Worker rights advocates and the international human rights community are expressing sorrow, disbelief and outrage over the horrific fire at the Hashem Foods Ltd., factory in Bangladesh that killed at least 52 workers and more than a dozen children early this week. News reports say factory exits were locked, trapping the 200 workers inside. Three workers died jumping from the burning building.
“We believe that the fire has occurred as a result of non-compliance with law and safety regulations of the institution. This amounts to murder committed by the factory,” three major union federations said in a statement. Chemicals and flammable substances like polythene and clarified butter contributed to the blaze in the factory, and made it more difficult to bring under control, according to CNN.
The Bangladesh Garments and Industrial Workers Federation (BGIWF), Bangladesh Independent Garment Workers Union Federation (BIGUF) and Bangladesh Center for Workers Solidarity (BCWS) went on to call on the government to immediately investigate the cause of the fire and to provide fair compensation to those injured and to the families of those killed.
The owner and several top officials at the factory, owned by Bangladeshi conglomerate Sajeeb Group’s subsidiary Hashem Foods Ltd., have been arrested on murder charges. Some 2,035 people work in 11 factory buildings of Hashem Foods, which produces juice drinks, cookies and other snacks.
The fire amounts to “premeditated murder,” says Nahidul Hasan Nayan, general secretary of the Sommilito Garments Sramik Federation (SGSF). “Workers whose sweat has built palaces lost their lives due to the greed of owners, their lack of accountability, irresponsibility, brutality and lack of safety at work. We demand the culprits to be brought to swift justice.”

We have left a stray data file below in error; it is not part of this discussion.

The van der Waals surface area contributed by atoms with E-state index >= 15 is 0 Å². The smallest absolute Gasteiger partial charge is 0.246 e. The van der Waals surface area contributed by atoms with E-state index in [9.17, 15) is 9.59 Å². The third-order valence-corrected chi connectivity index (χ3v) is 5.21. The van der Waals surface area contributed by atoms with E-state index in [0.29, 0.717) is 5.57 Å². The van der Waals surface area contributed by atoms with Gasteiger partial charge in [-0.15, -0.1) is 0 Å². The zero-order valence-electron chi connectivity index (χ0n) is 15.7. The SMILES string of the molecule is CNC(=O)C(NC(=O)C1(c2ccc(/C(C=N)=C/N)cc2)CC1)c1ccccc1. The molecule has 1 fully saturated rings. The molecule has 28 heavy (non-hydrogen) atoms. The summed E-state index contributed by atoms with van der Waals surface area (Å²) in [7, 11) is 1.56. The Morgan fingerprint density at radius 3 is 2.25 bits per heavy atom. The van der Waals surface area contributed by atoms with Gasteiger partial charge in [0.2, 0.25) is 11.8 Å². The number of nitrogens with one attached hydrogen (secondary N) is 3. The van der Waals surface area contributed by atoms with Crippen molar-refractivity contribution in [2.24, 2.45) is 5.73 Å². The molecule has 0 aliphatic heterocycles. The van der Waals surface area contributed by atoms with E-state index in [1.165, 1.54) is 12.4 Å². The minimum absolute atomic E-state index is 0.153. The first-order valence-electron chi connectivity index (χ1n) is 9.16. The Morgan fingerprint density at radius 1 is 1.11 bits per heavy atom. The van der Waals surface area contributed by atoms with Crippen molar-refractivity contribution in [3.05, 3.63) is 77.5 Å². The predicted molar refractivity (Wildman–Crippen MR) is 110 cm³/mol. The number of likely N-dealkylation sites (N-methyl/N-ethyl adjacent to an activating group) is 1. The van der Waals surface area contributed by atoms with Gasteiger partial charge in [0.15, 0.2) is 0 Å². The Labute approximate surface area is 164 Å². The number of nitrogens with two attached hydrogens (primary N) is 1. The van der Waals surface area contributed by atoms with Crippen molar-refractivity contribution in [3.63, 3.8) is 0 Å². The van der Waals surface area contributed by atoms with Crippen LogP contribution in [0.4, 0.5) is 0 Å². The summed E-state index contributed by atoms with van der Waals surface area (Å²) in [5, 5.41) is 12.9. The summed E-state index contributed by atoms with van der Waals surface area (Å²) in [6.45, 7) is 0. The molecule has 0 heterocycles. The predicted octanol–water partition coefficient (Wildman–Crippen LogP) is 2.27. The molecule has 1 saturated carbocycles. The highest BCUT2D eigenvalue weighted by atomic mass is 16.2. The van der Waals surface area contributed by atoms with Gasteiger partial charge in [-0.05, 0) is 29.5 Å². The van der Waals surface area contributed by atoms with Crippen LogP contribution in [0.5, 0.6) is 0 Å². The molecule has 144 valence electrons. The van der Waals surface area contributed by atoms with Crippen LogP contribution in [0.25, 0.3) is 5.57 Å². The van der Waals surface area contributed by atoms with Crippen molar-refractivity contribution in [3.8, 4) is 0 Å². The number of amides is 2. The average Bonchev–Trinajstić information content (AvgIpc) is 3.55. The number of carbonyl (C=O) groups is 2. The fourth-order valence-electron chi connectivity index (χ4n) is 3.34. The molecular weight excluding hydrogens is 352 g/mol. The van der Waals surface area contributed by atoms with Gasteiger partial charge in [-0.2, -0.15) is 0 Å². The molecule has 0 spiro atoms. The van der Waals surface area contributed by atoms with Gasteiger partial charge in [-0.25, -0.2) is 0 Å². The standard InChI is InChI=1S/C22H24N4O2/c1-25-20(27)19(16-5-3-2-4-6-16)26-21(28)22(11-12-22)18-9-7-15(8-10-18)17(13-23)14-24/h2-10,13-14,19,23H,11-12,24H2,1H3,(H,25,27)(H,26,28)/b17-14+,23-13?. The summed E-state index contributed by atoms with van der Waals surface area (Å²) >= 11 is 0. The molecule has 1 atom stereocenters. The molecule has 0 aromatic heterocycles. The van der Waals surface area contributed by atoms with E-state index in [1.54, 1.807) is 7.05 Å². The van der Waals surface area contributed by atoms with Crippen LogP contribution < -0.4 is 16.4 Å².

Bangladesh Accord Must Be Renewed
Worker rights advocates say the Hashem factory fire highlights the need for multinational brands to renew the Accord on Fire and Building Safety in Bangladesh, a landmark agreement that made factories safer for 2 million garment workers. Signed by fashion brands and unions in 2013, the Accord was set apart from previous safety agreements because it was legally binding, providing a key enforcement mechanism for workers and their unions to hold individual brands and retailers accountable.
The Accord was set to expire May 31, but corporate brands agreed to a three-month extension to allow for more time to conclude negotiations on a new binding safety agreement. Global union leaders and human rights activists say the Accord must also be expanded beyond fashion brands.
“While huge strides have been made in the garment industry safety—thanks to the Bangladesh Accord—it is a reminder that without robust and independent systems to enforce safe working conditions, the very worst can happen,” says UNI Global Union General Secretary Christy Hoffman.
Workers say that through their unions, they are able to advocate for safe working conditions without fear of being disciplined or even fired. As with the 2013 Rana Plaza collapse, that killed more than 1,100 garment workers, and the 2012 Tazreen factory fire that killed more than 112 garment workers, those at the Hashem Foods factory did not have a union to help them fight for a safe workplace or ensure children were not employed.
Says Chandon Kumar, BIGUF president: “Government agencies create investigation committees just for show. How come they did not see child labor and insufficient fire protection? We must have the right to form unions, democratic process and the freedom to speak up.”